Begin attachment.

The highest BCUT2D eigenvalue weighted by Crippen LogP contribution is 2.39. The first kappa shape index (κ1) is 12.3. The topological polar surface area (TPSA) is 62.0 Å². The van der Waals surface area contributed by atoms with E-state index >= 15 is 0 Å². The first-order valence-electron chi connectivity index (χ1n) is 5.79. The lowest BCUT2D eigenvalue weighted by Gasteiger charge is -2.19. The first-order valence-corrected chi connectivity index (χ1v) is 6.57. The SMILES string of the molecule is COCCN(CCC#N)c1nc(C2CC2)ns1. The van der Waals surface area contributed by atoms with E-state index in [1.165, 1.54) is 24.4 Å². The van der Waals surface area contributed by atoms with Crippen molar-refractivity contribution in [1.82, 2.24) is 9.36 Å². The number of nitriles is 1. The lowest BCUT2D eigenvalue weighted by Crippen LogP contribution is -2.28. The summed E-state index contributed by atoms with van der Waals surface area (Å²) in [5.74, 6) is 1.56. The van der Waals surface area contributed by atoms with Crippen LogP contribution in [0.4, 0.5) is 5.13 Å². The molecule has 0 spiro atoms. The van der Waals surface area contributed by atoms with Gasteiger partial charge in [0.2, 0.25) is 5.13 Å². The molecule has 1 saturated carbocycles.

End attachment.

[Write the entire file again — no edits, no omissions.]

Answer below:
The highest BCUT2D eigenvalue weighted by Crippen LogP contribution is 2.39. The first kappa shape index (κ1) is 12.3. The topological polar surface area (TPSA) is 62.0 Å². The van der Waals surface area contributed by atoms with E-state index >= 15 is 0 Å². The first-order valence-electron chi connectivity index (χ1n) is 5.79. The lowest BCUT2D eigenvalue weighted by Gasteiger charge is -2.19. The first-order valence-corrected chi connectivity index (χ1v) is 6.57. The SMILES string of the molecule is COCCN(CCC#N)c1nc(C2CC2)ns1. The van der Waals surface area contributed by atoms with E-state index in [1.165, 1.54) is 24.4 Å². The van der Waals surface area contributed by atoms with Crippen molar-refractivity contribution in [1.82, 2.24) is 9.36 Å². The number of nitriles is 1. The lowest BCUT2D eigenvalue weighted by Crippen LogP contribution is -2.28. The summed E-state index contributed by atoms with van der Waals surface area (Å²) in [5.74, 6) is 1.56. The van der Waals surface area contributed by atoms with Crippen LogP contribution in [0.4, 0.5) is 5.13 Å². The molecule has 0 spiro atoms. The van der Waals surface area contributed by atoms with Gasteiger partial charge in [0.2, 0.25) is 5.13 Å². The molecule has 1 saturated carbocycles.